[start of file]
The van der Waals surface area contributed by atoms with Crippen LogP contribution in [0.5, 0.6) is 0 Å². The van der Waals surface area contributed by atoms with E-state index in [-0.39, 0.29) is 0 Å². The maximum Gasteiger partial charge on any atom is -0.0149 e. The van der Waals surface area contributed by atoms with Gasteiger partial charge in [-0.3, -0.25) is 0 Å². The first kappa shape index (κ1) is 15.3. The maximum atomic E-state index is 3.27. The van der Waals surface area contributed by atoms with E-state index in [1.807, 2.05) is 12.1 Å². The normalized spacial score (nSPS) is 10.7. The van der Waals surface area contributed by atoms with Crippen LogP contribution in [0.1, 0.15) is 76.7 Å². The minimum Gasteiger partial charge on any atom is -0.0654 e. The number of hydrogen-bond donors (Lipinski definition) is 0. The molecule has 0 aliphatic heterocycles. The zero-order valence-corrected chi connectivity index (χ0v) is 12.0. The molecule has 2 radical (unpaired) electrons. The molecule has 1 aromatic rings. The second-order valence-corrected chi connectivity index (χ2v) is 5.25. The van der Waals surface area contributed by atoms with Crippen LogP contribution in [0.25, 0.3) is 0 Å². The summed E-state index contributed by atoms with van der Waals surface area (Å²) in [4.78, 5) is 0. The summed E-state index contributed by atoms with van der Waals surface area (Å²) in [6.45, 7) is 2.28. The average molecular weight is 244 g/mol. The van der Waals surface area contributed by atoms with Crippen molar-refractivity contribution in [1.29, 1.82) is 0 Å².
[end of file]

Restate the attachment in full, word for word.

The van der Waals surface area contributed by atoms with Crippen LogP contribution in [0.5, 0.6) is 0 Å². The van der Waals surface area contributed by atoms with E-state index in [-0.39, 0.29) is 0 Å². The maximum Gasteiger partial charge on any atom is -0.0149 e. The van der Waals surface area contributed by atoms with Gasteiger partial charge in [-0.3, -0.25) is 0 Å². The first kappa shape index (κ1) is 15.3. The maximum atomic E-state index is 3.27. The van der Waals surface area contributed by atoms with E-state index in [1.807, 2.05) is 12.1 Å². The normalized spacial score (nSPS) is 10.7. The van der Waals surface area contributed by atoms with Crippen LogP contribution in [0.1, 0.15) is 76.7 Å². The minimum Gasteiger partial charge on any atom is -0.0654 e. The number of hydrogen-bond donors (Lipinski definition) is 0. The molecule has 0 aliphatic heterocycles. The zero-order valence-corrected chi connectivity index (χ0v) is 12.0. The molecule has 2 radical (unpaired) electrons. The molecule has 1 aromatic rings. The second-order valence-corrected chi connectivity index (χ2v) is 5.25. The van der Waals surface area contributed by atoms with Crippen LogP contribution in [0.25, 0.3) is 0 Å². The summed E-state index contributed by atoms with van der Waals surface area (Å²) in [4.78, 5) is 0. The summed E-state index contributed by atoms with van der Waals surface area (Å²) in [6.45, 7) is 2.28. The average molecular weight is 244 g/mol. The van der Waals surface area contributed by atoms with Crippen molar-refractivity contribution in [1.29, 1.82) is 0 Å².